Medicaid expansion linked to increased cancer survival

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More lower-income Americans are surviving cancer due to expanded Medicaid health care coverage, a new study shows.
Researchers found a link between long-term survival of patients newly diagnosed with cancer -- across all stages and types of the disease -- and expanded Medicaid income eligibility.

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In other words, survival odds improved in states that granted Medicaid coverage at higher levels of income.

"So far, little has been known about the effects of state Medicaid income eligibility and cancer outcomes," said study author Jingxuan Zhoa, an associate scientist with the American Cancer Society.

"We found that patients living in states with lower Medicaid income eligibility limits had worse long-term survival," Zhoa said.

Medicaid is the health insurance program for poorer people in the United States. Income eligibility limits vary widely from state to state.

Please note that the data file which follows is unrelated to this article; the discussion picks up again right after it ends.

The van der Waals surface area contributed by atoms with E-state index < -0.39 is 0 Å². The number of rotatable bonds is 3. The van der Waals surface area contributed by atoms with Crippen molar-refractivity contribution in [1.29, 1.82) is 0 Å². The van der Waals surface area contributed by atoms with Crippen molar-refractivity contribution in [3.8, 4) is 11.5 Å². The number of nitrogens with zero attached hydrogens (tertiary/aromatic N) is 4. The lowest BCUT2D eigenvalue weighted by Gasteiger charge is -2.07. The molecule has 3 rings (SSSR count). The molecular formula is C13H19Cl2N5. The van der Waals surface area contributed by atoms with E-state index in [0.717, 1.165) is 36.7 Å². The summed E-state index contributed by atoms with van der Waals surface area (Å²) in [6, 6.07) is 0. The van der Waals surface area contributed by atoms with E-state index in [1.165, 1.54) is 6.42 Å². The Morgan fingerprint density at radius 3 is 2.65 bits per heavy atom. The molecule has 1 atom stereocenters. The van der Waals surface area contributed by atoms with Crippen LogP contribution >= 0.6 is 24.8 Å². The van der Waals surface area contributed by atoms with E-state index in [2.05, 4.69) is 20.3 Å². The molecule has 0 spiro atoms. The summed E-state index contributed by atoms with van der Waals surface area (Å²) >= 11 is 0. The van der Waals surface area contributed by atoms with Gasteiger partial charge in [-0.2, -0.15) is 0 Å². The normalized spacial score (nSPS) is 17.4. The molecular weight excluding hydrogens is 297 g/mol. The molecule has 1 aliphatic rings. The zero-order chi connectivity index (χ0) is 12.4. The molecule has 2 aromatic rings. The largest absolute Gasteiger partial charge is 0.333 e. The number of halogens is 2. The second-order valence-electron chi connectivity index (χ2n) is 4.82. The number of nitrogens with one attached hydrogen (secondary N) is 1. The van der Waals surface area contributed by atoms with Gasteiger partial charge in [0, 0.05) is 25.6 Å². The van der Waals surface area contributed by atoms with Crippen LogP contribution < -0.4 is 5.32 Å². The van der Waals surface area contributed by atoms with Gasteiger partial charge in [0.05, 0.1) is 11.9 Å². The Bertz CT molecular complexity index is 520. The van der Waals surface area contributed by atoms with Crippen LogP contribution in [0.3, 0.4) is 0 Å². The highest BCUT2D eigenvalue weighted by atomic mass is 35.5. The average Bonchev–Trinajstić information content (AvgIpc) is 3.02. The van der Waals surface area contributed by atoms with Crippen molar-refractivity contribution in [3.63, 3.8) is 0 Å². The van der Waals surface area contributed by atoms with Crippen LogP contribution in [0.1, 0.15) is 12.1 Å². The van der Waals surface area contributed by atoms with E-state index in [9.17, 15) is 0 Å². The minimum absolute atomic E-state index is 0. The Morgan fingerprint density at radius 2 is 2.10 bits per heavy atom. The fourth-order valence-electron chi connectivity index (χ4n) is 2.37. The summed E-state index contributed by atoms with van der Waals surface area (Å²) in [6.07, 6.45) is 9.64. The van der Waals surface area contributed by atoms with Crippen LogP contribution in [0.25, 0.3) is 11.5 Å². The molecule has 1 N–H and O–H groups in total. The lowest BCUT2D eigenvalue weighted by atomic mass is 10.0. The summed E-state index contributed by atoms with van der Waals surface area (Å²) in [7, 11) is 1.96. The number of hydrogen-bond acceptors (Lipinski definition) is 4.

One of the provisions of the 2014 Affordable Care Act was to help states expand Medicaid coverage for non-elderly adults to up to 138% of the federal poverty level.

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So far, 38 states and the District of Columbia have expanded Medicaid income limits, and the list is growing, including Arkansas last month.

The study included nearly 1.5 million adults aged 18 to 64. They were diagnosed with one of 17 common cancers between 2010 and 2013 and were in the National Cancer Database.

Looking at early-stage breast cancer patients who were followed for up to eight years, researchers found a strong association between greater Medicaid access and…
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